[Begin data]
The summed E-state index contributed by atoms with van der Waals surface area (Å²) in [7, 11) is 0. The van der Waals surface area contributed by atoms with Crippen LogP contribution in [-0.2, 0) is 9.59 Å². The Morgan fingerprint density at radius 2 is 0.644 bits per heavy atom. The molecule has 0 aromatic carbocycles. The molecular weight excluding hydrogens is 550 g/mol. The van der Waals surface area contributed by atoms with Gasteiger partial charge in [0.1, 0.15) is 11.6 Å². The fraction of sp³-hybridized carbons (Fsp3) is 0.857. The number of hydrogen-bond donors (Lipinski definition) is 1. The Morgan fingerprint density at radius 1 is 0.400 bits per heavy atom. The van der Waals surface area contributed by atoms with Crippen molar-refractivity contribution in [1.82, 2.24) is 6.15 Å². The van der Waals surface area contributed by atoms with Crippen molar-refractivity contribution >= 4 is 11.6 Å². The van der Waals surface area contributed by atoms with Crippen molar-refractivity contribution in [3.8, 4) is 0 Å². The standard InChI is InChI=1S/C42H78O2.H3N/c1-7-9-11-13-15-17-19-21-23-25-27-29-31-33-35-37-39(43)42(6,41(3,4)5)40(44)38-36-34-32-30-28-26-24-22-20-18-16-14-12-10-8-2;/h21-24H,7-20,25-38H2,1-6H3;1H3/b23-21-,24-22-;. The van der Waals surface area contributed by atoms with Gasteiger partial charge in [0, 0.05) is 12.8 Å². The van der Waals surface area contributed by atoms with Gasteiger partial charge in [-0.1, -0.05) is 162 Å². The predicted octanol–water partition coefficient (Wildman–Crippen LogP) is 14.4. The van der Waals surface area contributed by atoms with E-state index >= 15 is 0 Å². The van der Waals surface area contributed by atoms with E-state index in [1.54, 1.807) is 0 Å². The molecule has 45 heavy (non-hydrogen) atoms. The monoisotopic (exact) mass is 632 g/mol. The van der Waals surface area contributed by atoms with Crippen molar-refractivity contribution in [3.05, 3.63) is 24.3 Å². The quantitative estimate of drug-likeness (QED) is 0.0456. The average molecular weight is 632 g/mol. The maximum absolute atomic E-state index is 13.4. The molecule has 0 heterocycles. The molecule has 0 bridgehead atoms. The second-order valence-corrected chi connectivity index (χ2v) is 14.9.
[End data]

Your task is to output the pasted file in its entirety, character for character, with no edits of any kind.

The summed E-state index contributed by atoms with van der Waals surface area (Å²) in [7, 11) is 0. The van der Waals surface area contributed by atoms with Crippen LogP contribution in [-0.2, 0) is 9.59 Å². The Morgan fingerprint density at radius 2 is 0.644 bits per heavy atom. The molecule has 0 aromatic carbocycles. The molecular weight excluding hydrogens is 550 g/mol. The van der Waals surface area contributed by atoms with Gasteiger partial charge in [0.1, 0.15) is 11.6 Å². The fraction of sp³-hybridized carbons (Fsp3) is 0.857. The number of hydrogen-bond donors (Lipinski definition) is 1. The Morgan fingerprint density at radius 1 is 0.400 bits per heavy atom. The van der Waals surface area contributed by atoms with Crippen molar-refractivity contribution in [1.82, 2.24) is 6.15 Å². The van der Waals surface area contributed by atoms with Crippen molar-refractivity contribution >= 4 is 11.6 Å². The van der Waals surface area contributed by atoms with Crippen molar-refractivity contribution in [3.8, 4) is 0 Å². The standard InChI is InChI=1S/C42H78O2.H3N/c1-7-9-11-13-15-17-19-21-23-25-27-29-31-33-35-37-39(43)42(6,41(3,4)5)40(44)38-36-34-32-30-28-26-24-22-20-18-16-14-12-10-8-2;/h21-24H,7-20,25-38H2,1-6H3;1H3/b23-21-,24-22-;. The van der Waals surface area contributed by atoms with Gasteiger partial charge in [0, 0.05) is 12.8 Å². The van der Waals surface area contributed by atoms with Gasteiger partial charge in [-0.1, -0.05) is 162 Å². The predicted octanol–water partition coefficient (Wildman–Crippen LogP) is 14.4. The van der Waals surface area contributed by atoms with E-state index >= 15 is 0 Å². The van der Waals surface area contributed by atoms with E-state index in [1.54, 1.807) is 0 Å². The molecule has 45 heavy (non-hydrogen) atoms. The monoisotopic (exact) mass is 632 g/mol. The van der Waals surface area contributed by atoms with Crippen molar-refractivity contribution in [3.05, 3.63) is 24.3 Å². The quantitative estimate of drug-likeness (QED) is 0.0456. The average molecular weight is 632 g/mol. The maximum absolute atomic E-state index is 13.4. The molecule has 0 heterocycles. The molecule has 0 bridgehead atoms. The second-order valence-corrected chi connectivity index (χ2v) is 14.9.